Spinal Trap 4 – a bit of a Time Warp

When I woke up from the operation I was as cold as I can ever remember being and was immediately convulsed by body-shaking shudders and teeth that chattered so much I was scared I was going to bite through my tongue. There were people hovering around me and I remember my husband looking on anxiously as they got me settled back in my room. Someone went haring off to another room and when they came back they threw a plastic sheet over me which, when plugged in, churned out a blast of warm air over my body – it felt a bit like being under a hovercraft.
Eventually I warmed up and became aware that I was hooked up to more machinery than I could take in, and it became apparent that, while it had been a success, the operation hadn’t exactly gone as planned.
It was supposed to have taken a couple of hours at most, was supposed to have been keyhole surgery to remove the piece of protruding disc that was pressing into my spinal nerve and causing all the pain. Or so we had thought.
The operation had taken a lot longer than planned (hence the extreme reaction as I came to) because, as the surgeon explained afterwards, there had been an unexpected development. MRI scans are great, but they aren’t perfect, and it turned out that none of the MRI scans (2 or 3 at this point) had shown that there was another rogue piece of disc: one that had previously broken off from the herniated disc and glued itself to the spinal nerve column. All along my surgeon had said that the amount of disc he could see pressing into my nerve didn’t necessarily account for the amount of pain I was feeling, many people were walking around with greater disc bulges and less pain, but a protruding disc rubbing onto another piece of disc glued to my spinal nerve – well, that would do it every time.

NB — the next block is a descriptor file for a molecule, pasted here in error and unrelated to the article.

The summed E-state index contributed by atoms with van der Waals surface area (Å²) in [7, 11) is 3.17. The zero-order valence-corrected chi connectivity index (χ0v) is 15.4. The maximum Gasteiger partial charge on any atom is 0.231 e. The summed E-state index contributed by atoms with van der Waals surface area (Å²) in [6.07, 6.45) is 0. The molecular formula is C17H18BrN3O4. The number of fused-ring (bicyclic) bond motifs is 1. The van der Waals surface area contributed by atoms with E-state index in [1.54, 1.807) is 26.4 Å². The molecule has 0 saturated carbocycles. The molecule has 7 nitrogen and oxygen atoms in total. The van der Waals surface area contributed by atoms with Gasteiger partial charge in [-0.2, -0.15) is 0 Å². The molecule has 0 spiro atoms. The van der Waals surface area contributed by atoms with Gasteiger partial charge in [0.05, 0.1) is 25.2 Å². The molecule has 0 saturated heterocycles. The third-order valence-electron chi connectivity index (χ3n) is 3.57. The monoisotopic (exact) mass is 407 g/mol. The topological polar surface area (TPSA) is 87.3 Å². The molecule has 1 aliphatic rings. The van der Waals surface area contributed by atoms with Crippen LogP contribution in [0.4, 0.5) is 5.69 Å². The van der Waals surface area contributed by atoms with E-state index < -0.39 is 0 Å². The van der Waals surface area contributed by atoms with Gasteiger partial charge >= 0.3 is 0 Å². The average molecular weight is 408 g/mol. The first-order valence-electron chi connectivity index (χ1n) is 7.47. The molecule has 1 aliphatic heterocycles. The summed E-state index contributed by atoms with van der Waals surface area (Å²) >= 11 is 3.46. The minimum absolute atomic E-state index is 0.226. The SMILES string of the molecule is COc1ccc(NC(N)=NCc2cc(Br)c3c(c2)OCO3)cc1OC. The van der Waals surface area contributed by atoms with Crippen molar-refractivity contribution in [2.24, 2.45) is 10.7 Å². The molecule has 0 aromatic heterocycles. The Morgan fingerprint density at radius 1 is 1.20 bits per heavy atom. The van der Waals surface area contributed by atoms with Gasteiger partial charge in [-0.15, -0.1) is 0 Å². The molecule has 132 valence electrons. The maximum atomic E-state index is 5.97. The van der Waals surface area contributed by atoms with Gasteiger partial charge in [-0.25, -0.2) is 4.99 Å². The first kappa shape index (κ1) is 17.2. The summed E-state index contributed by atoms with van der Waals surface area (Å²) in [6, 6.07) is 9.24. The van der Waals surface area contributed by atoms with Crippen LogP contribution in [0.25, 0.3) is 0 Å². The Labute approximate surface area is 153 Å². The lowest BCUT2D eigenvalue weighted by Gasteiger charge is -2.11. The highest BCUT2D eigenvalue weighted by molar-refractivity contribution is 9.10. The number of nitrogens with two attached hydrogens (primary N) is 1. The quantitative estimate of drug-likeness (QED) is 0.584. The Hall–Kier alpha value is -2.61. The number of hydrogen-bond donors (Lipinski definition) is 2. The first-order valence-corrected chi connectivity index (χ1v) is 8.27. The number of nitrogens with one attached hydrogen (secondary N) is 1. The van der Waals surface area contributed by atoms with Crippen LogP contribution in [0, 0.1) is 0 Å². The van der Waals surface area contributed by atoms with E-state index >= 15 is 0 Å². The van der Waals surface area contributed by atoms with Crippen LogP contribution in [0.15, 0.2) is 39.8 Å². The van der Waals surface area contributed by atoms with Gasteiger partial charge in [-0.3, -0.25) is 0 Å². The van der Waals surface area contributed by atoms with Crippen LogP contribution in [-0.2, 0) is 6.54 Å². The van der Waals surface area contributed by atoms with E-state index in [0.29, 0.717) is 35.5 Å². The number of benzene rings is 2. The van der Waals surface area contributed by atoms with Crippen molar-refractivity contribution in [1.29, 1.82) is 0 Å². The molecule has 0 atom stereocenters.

He’d spotted it as he’d gently lifted the nerve out of the way to perform the microdiscectomy, and so the operation had turned into a much, much, lengthier one as he had carefully, painstakingly, shaved away the glued on piece of disc, one tiny sliver at a time.
I’m not sure how you would feel about someone wielding a scalpel that close to your spinal nerve column, but I can tell you that I’m very grateful that there were no untimely sneezes or twitches which could so easily have resulted in me living out the rest of my life in a wheelchair, probably doubly incontinent to boot. Every single time I think about that period of my life, which is getting less as time goes on admittedly, it’s something that I am grateful for.
The recovery from that operation was so, so slow. I got out of hospital within a few days, but I was weak from lack of sleep, lack of food and because I had a huge amount of muscle wastage from being almost completely immobile for weeks in the run up to the operation. I did recover, though, and with only the nerve damage that had been caused by the constant rubbing of disc on nerve.
The operation took place at the end of October, 2007. The incident that caused all the pain occurred mid-November 2006. There’s a lot I’ve not said, not described, but if you’ve ever experienced nerve pain you’ll know what living with those levels for nearly a year will do to you both physically and mentally, and that’s why I’ve jumped to this point before attempting to describe that. So that when you read it, you’ll understand what I’m telling you, and what the risks were of either having the operation or not having it.


About kentishlol

Wife, mother of three, dog owner, and rank amateur at everything. You don't really want to know that I bake, knit, garden, make marmalade and sloe gin, do you? Thought not.
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2 Responses to Spinal Trap 4 – a bit of a Time Warp

  1. betunada says:

    shooo-oot! ain’t been by 4 uh while. whoa, doodette: wot an awpurrrayshun! scary yet relieved, indeed!


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